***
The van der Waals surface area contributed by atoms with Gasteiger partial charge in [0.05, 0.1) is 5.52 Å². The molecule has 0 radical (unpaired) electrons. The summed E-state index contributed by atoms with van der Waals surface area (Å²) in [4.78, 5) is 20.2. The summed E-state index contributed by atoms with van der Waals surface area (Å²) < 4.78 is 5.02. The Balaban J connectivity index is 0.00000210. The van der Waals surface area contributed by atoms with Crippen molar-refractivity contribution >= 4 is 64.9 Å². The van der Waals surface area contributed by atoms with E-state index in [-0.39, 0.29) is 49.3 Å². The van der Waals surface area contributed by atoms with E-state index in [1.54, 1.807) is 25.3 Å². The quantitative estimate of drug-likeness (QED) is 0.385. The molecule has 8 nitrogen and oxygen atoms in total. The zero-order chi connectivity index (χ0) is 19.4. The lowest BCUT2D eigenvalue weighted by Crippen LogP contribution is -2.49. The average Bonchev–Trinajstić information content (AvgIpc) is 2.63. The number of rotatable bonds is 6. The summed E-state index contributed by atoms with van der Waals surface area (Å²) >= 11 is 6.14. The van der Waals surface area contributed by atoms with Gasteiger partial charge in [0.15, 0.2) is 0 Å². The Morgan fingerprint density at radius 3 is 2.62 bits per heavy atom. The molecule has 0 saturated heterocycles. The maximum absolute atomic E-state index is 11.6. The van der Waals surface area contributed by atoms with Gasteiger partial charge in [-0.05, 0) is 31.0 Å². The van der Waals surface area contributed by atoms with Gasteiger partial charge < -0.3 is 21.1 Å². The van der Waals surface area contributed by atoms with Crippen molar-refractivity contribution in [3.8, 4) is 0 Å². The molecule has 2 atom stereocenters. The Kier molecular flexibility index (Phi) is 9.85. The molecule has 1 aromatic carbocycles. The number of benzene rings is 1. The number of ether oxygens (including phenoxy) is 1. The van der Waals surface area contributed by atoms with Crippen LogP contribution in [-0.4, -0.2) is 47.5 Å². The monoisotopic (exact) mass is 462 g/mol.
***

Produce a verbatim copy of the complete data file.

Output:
The van der Waals surface area contributed by atoms with Gasteiger partial charge in [0.05, 0.1) is 5.52 Å². The molecule has 0 radical (unpaired) electrons. The summed E-state index contributed by atoms with van der Waals surface area (Å²) in [4.78, 5) is 20.2. The summed E-state index contributed by atoms with van der Waals surface area (Å²) < 4.78 is 5.02. The Balaban J connectivity index is 0.00000210. The van der Waals surface area contributed by atoms with Crippen molar-refractivity contribution >= 4 is 64.9 Å². The van der Waals surface area contributed by atoms with E-state index in [-0.39, 0.29) is 49.3 Å². The van der Waals surface area contributed by atoms with E-state index in [1.54, 1.807) is 25.3 Å². The quantitative estimate of drug-likeness (QED) is 0.385. The molecule has 8 nitrogen and oxygen atoms in total. The zero-order chi connectivity index (χ0) is 19.4. The lowest BCUT2D eigenvalue weighted by Crippen LogP contribution is -2.49. The average Bonchev–Trinajstić information content (AvgIpc) is 2.63. The number of rotatable bonds is 6. The summed E-state index contributed by atoms with van der Waals surface area (Å²) >= 11 is 6.14. The van der Waals surface area contributed by atoms with Gasteiger partial charge in [0.15, 0.2) is 0 Å². The Morgan fingerprint density at radius 3 is 2.62 bits per heavy atom. The molecule has 0 saturated heterocycles. The maximum absolute atomic E-state index is 11.6. The van der Waals surface area contributed by atoms with Gasteiger partial charge in [-0.05, 0) is 31.0 Å². The van der Waals surface area contributed by atoms with Gasteiger partial charge < -0.3 is 21.1 Å². The van der Waals surface area contributed by atoms with Crippen molar-refractivity contribution in [3.8, 4) is 0 Å². The molecule has 2 atom stereocenters. The Kier molecular flexibility index (Phi) is 9.85. The molecule has 1 aromatic carbocycles. The number of benzene rings is 1. The number of ether oxygens (including phenoxy) is 1. The van der Waals surface area contributed by atoms with Crippen LogP contribution in [-0.4, -0.2) is 47.5 Å². The monoisotopic (exact) mass is 462 g/mol.